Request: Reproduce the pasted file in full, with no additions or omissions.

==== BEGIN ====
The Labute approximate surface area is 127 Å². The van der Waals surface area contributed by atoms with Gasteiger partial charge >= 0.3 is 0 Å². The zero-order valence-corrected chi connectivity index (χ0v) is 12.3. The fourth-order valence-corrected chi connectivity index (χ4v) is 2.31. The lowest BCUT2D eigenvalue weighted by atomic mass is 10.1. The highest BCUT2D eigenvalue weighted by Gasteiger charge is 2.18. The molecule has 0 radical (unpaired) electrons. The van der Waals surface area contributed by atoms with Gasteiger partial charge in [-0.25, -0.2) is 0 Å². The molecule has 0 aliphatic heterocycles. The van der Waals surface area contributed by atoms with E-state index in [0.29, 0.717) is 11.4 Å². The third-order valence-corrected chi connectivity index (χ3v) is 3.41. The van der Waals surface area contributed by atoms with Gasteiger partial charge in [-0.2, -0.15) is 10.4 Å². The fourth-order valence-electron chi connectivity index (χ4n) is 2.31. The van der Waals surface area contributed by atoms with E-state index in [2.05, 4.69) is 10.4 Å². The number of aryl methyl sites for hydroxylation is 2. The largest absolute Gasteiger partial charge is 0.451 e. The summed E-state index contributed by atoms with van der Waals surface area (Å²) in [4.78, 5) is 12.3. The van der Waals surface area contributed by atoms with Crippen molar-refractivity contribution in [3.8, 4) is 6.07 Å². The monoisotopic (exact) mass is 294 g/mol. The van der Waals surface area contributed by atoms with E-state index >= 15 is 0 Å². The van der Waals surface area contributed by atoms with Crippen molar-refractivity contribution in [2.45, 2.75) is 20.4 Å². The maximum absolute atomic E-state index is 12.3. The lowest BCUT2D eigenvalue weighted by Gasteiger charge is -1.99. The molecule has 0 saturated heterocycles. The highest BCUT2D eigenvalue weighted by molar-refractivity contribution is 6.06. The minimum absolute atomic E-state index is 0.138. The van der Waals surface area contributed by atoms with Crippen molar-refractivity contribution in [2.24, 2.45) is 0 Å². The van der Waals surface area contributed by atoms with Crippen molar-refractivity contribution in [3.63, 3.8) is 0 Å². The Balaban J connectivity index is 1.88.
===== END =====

The Labute approximate surface area is 127 Å². The van der Waals surface area contributed by atoms with Gasteiger partial charge >= 0.3 is 0 Å². The zero-order valence-corrected chi connectivity index (χ0v) is 12.3. The fourth-order valence-corrected chi connectivity index (χ4v) is 2.31. The lowest BCUT2D eigenvalue weighted by atomic mass is 10.1. The highest BCUT2D eigenvalue weighted by Gasteiger charge is 2.18. The molecule has 0 radical (unpaired) electrons. The van der Waals surface area contributed by atoms with Gasteiger partial charge in [-0.25, -0.2) is 0 Å². The molecule has 0 aliphatic heterocycles. The van der Waals surface area contributed by atoms with E-state index in [0.29, 0.717) is 11.4 Å². The third-order valence-corrected chi connectivity index (χ3v) is 3.41. The van der Waals surface area contributed by atoms with Gasteiger partial charge in [-0.2, -0.15) is 10.4 Å². The fourth-order valence-electron chi connectivity index (χ4n) is 2.31. The van der Waals surface area contributed by atoms with E-state index in [2.05, 4.69) is 10.4 Å². The number of aryl methyl sites for hydroxylation is 2. The largest absolute Gasteiger partial charge is 0.451 e. The summed E-state index contributed by atoms with van der Waals surface area (Å²) in [4.78, 5) is 12.3. The van der Waals surface area contributed by atoms with Crippen molar-refractivity contribution in [3.8, 4) is 6.07 Å². The monoisotopic (exact) mass is 294 g/mol. The van der Waals surface area contributed by atoms with E-state index >= 15 is 0 Å². The van der Waals surface area contributed by atoms with Crippen molar-refractivity contribution in [2.45, 2.75) is 20.4 Å². The maximum absolute atomic E-state index is 12.3. The lowest BCUT2D eigenvalue weighted by Gasteiger charge is -1.99. The molecule has 0 saturated heterocycles. The highest BCUT2D eigenvalue weighted by molar-refractivity contribution is 6.06. The minimum absolute atomic E-state index is 0.138. The van der Waals surface area contributed by atoms with Crippen molar-refractivity contribution in [2.24, 2.45) is 0 Å². The van der Waals surface area contributed by atoms with Crippen molar-refractivity contribution in [3.63, 3.8) is 0 Å². The Balaban J connectivity index is 1.88.